Excerpt. Reprinted by permission. All rights reserved.:

TODAY'S AMERICAN STEPFAMILY. . . Is "The Brady Bunch" Too Much To Expect? Consider these facts:

** Of all first marriages, 60 percent will eventually end in divorce

** Eventually 75 percent of those divorced persons will remarry

** About 65 percent of remarriages involve children from a prior marriage

** 1,300 new stepfamilies are formed every day

** One out of three Americans is now a stepparent, a stepchild, a stepsibling, or some other member of a stepfamily

** If remarriage rates continue as they are, 35 percent of all children born will live in a stepfamily by the time they are 18 years of age

** Before they turn eighteen, 20 to 30 percent of stepchildren will see their custodial parent and stepparent divorce

** It is estimated that more than half of Americans today have been, are currently, or will eventually be in a stepfamily relationship during their life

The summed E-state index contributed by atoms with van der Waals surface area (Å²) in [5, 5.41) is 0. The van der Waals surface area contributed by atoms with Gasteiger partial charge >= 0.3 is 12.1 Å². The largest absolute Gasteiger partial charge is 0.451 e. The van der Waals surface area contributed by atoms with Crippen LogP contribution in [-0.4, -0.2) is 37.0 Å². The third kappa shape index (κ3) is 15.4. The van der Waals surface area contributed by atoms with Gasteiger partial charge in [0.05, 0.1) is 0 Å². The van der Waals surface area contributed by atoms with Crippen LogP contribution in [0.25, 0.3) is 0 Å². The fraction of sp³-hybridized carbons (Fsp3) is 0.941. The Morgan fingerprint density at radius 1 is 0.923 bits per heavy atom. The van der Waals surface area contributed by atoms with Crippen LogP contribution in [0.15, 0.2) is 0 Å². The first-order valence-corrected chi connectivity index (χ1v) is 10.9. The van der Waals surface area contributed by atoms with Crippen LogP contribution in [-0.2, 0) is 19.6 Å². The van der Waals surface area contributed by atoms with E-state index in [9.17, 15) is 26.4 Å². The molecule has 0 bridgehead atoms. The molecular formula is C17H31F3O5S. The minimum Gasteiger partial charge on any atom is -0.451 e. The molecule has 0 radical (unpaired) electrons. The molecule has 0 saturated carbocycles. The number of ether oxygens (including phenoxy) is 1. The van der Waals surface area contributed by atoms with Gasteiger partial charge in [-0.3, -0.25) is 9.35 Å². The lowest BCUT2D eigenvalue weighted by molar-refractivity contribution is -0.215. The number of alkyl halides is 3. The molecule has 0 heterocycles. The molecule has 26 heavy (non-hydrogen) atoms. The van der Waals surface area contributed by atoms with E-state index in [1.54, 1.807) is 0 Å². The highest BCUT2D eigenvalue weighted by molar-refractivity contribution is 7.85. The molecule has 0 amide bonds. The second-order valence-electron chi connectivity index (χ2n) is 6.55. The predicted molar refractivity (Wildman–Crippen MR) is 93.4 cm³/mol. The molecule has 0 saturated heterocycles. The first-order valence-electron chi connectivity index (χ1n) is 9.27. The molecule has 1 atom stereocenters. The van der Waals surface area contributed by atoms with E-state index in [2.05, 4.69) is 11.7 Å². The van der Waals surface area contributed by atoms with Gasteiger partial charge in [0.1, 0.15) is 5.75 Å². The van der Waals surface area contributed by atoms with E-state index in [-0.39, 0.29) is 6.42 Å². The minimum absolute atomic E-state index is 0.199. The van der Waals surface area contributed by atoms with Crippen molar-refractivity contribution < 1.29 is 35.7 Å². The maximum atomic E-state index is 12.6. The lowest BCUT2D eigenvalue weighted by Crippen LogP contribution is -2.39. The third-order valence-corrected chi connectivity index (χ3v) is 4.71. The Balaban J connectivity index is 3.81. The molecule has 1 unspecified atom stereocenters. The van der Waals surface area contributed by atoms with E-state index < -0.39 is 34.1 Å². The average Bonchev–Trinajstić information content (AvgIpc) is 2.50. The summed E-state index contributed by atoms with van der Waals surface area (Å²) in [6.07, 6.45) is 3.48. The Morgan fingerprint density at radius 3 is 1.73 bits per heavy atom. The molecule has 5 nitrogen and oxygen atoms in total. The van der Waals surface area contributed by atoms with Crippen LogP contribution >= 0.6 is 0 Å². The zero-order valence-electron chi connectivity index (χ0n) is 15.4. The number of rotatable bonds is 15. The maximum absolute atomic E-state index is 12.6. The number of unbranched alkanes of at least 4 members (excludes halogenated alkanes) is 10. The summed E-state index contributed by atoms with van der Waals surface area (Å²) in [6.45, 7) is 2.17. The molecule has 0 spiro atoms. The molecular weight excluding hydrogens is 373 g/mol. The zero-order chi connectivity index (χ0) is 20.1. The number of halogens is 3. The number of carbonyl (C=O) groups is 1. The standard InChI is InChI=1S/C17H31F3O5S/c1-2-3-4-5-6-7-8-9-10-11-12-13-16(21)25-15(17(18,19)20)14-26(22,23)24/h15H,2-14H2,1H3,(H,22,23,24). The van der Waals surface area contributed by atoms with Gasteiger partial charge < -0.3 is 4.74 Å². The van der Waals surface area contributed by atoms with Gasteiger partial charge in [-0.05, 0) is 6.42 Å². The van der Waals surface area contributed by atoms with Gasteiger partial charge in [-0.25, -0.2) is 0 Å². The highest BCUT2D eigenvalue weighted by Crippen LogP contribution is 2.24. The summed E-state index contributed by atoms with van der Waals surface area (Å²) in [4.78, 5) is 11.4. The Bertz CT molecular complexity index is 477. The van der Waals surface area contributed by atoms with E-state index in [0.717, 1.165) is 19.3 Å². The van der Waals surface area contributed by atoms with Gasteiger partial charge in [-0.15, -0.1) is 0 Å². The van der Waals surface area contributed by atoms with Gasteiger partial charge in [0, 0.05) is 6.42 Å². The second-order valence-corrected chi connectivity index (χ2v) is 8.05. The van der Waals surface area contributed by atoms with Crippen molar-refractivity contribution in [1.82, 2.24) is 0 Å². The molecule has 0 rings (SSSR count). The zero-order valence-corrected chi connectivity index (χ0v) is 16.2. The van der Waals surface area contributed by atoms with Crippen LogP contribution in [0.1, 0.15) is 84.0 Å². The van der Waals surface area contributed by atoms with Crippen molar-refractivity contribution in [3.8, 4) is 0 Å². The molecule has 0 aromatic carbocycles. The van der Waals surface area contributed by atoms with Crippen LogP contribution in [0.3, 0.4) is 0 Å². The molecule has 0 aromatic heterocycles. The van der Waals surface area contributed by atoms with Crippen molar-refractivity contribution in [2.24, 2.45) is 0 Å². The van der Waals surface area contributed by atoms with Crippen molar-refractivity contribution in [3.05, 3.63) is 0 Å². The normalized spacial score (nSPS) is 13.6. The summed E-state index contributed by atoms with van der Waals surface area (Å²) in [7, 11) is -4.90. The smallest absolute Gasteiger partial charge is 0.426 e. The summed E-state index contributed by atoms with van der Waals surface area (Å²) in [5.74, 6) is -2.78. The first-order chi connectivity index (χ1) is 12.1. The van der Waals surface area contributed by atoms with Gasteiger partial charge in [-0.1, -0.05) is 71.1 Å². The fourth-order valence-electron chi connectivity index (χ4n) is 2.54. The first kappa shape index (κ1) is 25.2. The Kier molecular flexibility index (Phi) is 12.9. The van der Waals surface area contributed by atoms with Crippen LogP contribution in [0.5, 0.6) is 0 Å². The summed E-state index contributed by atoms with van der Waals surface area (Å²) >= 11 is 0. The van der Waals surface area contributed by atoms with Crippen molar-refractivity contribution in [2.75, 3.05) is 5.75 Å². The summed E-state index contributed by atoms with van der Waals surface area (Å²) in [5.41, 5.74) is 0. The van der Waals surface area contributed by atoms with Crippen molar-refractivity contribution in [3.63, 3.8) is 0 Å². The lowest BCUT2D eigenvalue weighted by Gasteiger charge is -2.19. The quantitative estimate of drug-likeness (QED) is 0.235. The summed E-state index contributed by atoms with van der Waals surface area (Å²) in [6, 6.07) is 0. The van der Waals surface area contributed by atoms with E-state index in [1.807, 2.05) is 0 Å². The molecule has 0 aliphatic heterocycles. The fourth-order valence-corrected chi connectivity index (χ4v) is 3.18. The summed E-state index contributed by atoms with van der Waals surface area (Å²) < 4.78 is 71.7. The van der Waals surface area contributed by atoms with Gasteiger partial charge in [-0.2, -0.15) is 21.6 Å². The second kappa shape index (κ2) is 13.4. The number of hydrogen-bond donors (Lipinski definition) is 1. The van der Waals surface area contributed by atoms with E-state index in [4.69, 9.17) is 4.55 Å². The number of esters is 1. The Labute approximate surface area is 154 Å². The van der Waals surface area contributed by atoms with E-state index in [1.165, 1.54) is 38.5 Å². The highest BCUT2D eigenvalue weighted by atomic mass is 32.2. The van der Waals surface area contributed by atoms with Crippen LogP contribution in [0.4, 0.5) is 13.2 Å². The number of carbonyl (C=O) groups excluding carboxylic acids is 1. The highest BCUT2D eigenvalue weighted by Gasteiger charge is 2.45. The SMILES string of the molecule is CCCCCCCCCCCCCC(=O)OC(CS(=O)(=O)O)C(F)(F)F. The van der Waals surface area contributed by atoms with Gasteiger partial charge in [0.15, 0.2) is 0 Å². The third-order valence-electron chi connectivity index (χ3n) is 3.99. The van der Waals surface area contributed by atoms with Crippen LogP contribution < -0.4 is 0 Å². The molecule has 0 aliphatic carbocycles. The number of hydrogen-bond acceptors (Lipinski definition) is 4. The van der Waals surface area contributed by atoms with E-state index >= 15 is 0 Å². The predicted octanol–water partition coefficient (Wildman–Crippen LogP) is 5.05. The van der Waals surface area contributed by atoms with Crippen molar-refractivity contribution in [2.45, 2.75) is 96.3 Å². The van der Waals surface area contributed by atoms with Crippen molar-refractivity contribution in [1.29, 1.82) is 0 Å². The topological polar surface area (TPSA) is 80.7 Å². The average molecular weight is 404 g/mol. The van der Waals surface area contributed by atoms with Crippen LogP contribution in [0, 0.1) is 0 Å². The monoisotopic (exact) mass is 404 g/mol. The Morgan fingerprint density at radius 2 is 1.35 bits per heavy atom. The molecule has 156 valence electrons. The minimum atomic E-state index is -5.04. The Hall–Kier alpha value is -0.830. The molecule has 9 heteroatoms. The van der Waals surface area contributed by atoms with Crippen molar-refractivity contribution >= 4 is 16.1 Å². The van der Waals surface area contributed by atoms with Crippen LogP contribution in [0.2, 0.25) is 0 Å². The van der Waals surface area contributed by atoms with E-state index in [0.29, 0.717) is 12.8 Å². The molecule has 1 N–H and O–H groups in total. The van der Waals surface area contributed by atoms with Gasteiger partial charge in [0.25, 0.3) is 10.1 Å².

Where does your stepfamily fit into the puzzle . . . How can your stepfamily beat the odds? Just a few decades ago, very little support and very few resources were available for stepparents and stepfamilies. Society assumed that the roles and relationships within the stepfamily resembled those of the nuclear family. But, as any stepfamily will attest, their needs are often more complex. A stepfamily is a family born from the loss of a spouse or parent, whether it is through divorce or death. As a stepfamily is formed, each family member may entertain a range of expectations and emotions, sometimes contending with past grief or anger, sometimes dealing with the current situation. Often children, in particular, may feel overwhelmed as they adapt from being in a nuclear family, to being in a single-parent family, to now being a member of a stepfamily possibly with new stepsiblings. Part-time visitations with their natural parent may add to children's confusion and stir up mixed feelings of parental loyalty. Tempers flare, words are spoken, and stepparents wonder why they ever took on the role of stepparent. The American stepfamily rarely mirrors the sunny side of life as depicted in "The Brady Bunch." Blended families are at greatest risk during the first two years, say some experts. They suggest that it may, in fact, take upwards of eight years to successfully achieve the delicate balance necessary for a stepfamily's survival. Unfortunately, many couples enter into remarriage with misconceptions about their parenting role, mistaken goals for their family, and misguided hopes for their stepchildren. Eventually, this naivet and lack of support undermine the foundation couples work so hard to build. However, there is good news. Recently, professionals involved with stepfamilies, as well as surveys of stepfamilies, have provided more in-depth understanding about the dynamics of stepfamily life. Nowadays we recognize that the pressures and stresses that stepfamily members endure are remarkably different from those encountered by nuclear families. This has translated into better support and quality resources to help stepfamilies past the hurdles they may face. Some believe that the best predictor of stepfamily happiness and success relies primarily on two factors-the quality of the relationship that develops between the stepparent and the children, and the strength and quality of the bond between the couple. By understanding how each family member may react or feel, and being flexible about how each member fits into the stepfamily puzzle, you may ensure the success of your stepfamily. Our purpose in creating this guidebook is to identify the best resources to help you as you marry and form a stepfamily. The books, websites, videotapes, and audiotapes reviewed here provide the necessary tools to help you understand your parenting role, appreciate (and predict) each other's emotional reactions, and help your stepchildren grow to accept their new family.